Spring 2015 update!
The structure is in place ready to go. Now we just need to install the gutters, put the tanks in place, connect up the piping and the final step to connect the water down the hill to the demonstration gardens.
Water tanks sit next to the collection shed waiting to be installed.
(Courtesy of Phil Wyde)
Summer 2014 update!
If someone asked you what Venice, Italy and our nature center have in common, it might produce some head scratching. Did you know that Venice, even though it’s surrounded by water, had no source of fresh water?
In the ninth century, Venetians devised a clever water catchment system that collected and filtered rain water being using the many town squares. The rain was funnelled thru stone grates into clay holding tanks filled with limestone which served to filter out debris. Then, using carefully slopped piping and gravity, water flowed in to the artfully designed “wells” in the center of the square for use by the citizens. This was their primary source of fresh water for almost a thousand years.
Well, we have the same problem and we’re going to use the same design principles those Venetians used back in the ninth century! The diagram below is from the installation at the fish hatchery installation at Inks Lake. Fortunately for us, some of the same smart folks who did this design are helping us with the installation at the nature center.
Where the Venetians used stone grates, we will use gutters carefully angled to funnel the water into our storage tanks. Like the Venetians, we had to devise a way to filter out debris using screens and a clever “first flush” design. And like the Venetians, we are going to rely on gravity to move the water where it is needed.
In the spring, the site was cleared for the rain water collection tank, collection troughs, and pipes. It will provide water to the demonstration gardens, such as the butterfly waystation, as well to other stations along the nature center trails. The team from RPR was very helpful in clearing and levelling the site. Now it’s time for the volunteers to take on the next steps of designing and building the structure, installing pipes and fittings, the tank and the gravity feeds…. and then hope for rain.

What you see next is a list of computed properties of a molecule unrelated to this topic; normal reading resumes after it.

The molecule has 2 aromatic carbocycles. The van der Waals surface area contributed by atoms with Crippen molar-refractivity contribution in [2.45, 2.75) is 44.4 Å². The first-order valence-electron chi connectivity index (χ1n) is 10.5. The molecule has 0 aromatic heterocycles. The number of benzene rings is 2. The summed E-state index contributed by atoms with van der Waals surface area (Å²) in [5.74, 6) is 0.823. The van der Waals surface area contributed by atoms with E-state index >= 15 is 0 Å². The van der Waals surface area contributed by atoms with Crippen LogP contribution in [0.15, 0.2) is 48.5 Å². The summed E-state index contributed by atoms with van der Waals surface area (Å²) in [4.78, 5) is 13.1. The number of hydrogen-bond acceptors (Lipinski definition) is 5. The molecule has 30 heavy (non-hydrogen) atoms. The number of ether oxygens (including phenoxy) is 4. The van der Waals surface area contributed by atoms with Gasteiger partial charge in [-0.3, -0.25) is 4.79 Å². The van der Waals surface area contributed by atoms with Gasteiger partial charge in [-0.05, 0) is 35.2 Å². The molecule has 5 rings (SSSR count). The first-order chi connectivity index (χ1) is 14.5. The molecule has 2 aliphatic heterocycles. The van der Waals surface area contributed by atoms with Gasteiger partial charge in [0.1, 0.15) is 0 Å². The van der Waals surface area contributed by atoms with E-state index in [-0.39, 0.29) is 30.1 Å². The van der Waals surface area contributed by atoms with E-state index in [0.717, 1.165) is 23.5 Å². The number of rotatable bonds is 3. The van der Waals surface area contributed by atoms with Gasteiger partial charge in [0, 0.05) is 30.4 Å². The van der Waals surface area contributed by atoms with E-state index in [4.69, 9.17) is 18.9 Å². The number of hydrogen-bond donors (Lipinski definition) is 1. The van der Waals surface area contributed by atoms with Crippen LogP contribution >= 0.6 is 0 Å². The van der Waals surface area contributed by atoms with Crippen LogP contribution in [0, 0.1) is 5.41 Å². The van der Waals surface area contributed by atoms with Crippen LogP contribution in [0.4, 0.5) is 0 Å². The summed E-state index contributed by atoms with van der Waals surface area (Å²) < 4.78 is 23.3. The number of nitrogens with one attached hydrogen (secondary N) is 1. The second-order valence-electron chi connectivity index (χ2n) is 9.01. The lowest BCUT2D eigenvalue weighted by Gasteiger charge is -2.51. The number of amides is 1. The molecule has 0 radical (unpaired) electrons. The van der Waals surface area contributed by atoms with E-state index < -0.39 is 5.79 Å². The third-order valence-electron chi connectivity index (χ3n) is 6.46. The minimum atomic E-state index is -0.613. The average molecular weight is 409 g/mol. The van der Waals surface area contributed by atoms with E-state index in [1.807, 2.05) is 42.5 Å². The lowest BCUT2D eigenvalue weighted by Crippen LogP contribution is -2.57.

Now it’s on the fun part, assembling all the pieces. Good thing the team has a sheltered space within which to work. It’s hot out there!
Using a gravity feed requires careful thought of where to lay the pipes. The team walked the hillside to plan the path to the demonstration gardens at the base of nature hill and the entrance to the nature center.
Clearing the site so that the posts can be installed.
Everything is coming together, thanks to a lot of hard work and good planning. Soon we’ll be installing all the parts on location. Next step, drilling holes for the poles and getting them firmly seated. Stay tuned!!
Thanks to our many wonderful volunteers: George Brugnoli, Dick Eaton, Karyn Parker, Mike Parker, Jerry Stacy, Bob Whaley, Phil Wyde, and of course Vol’s team from RPR, always willing to help with the heavy lifting, drilling, dirt moving, etc.